Child under cushions

Dealing with Challenging Behaviour

‘Challenging behaviour’ is a very broad term to define when a child acts out of character and causes distress to themselves, parents, carers, teachers and other professionals. It can include temper tantrums, physical harm such as hitting or kicking other people, harming themselves and throwing things.

You can classify behaviour as challenging if it is harmful to them or others around them. It may also stop them getting involved in their usual daily activities such as concentrating on homework or at school and playing with friends or creating new friendships.

How do you manage challenging behaviour when a child has a learning disability?

Whilst challenging behaviour is not a learning disability, children with a disability are more likely to show challenging behaviour, which can be due to them struggling to communicate and expressing frustration at things they cannot do due to their disability.

Challenging behaviour may also indicate that something is wrong with your child, especially if they are very young and cannot tell you in any other way, that they may be in pain or discomfort for example.

What causes challenging behaviour, and can I do anything to stop it?

Every child is different and therefore what causes them to get upset will depend on the child. There is no one cause, but being aware of the environment they are in, the relationships or how they are interacting with other children and adults as well as general discomfort and frustration are all common reasons for them to act out of character.

Taking your child to one side and talking to them about why they are behaving in the way they are and allowing them to tell you what is upsetting them is the first step in helping to overcome their challenges and help them to communicate more effectively.

If you are worried that your child is demonstrating challenging behaviour on a regular basis and causing harm to themselves or others, you may wish to speak to your GP who may then refer you to another professional, such as a child psychologist if you think that it may be sign of a mental health problem.

How I deal with Challenging Behaviour in My Home

Promoting positive behaviour is very important for the children in my care as I have several of them to look after at once. Setting rules and guidelines for them to work with is essential in ensuring they get along with each other as much as possible.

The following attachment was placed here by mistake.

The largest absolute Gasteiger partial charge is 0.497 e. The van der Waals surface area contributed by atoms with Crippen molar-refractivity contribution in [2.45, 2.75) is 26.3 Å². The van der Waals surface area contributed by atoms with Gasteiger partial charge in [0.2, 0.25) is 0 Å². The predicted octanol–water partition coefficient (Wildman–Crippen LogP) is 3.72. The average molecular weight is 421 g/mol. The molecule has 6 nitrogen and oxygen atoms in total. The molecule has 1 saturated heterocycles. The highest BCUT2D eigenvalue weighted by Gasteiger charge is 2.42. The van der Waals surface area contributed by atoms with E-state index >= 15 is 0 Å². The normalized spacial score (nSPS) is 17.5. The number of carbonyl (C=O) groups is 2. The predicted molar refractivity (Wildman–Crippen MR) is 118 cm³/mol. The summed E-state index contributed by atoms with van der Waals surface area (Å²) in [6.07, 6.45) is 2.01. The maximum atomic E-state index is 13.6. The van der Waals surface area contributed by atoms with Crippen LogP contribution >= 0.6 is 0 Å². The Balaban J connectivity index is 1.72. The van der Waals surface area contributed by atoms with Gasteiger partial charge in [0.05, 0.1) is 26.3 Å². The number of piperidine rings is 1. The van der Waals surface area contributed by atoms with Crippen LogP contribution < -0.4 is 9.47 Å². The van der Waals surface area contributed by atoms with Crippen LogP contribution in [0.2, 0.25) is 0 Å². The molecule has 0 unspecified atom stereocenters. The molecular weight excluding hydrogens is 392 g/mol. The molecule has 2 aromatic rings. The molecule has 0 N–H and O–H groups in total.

I do this by:

  • Giving lots of praise for good behaviour
  • Giving the children individual attention so they feel valued
  • Setting a good example, being a good role model
  • Listening to what the children have to say
  • Rewarding good behaviour (allowing them to choose the next activity for example).

All the children understand the house rules, which are realistic and achievable by all of them and I am consistent in the enforcing the rules so that I do not give out confusing signals.

I am aware of the different reasons why children misbehave and will endeavour to keep to routines so that children feel safe and cared for and that they are not tired or hungry which can also cause them to misbehave.

How I Work to Diffuse Any Challenging Behaviour in My Home

I have strategies in place that I use to calm situations and these also depend on the child’s age and ability. This includes:

  • Distraction – Remove the child from the situation and give them an alternative activity.
  • Discussion – If the child can understand, I will discuss their behaviour and try and get them to appreciate the consequences of their actions on others. I will make sure that they understand that it is their behaviour I am unhappy with, not them.
  • Time Out – Removing the child from the activity and sitting them quietly for a few minutes.

If occasionally a child misbehaves I let parents know verbally when they collect their child. Some children can become upset if the incident is retold in front of them, so as much as possible I take them to one side to let them know what has happened.

I also inform parents of how the matter was dealt with, which in most cases means that it doesn’t require any further action.

Managing challenging behaviour is par for the course when you have a child. They are usually testing boundaries for what they can or can’t get away with, but in most cases there are genuine frustrations that trigger them to act out.

It’s important to remember that they also mirror behaviour, so staying calm in difficult situations will help them to learn to do the same.

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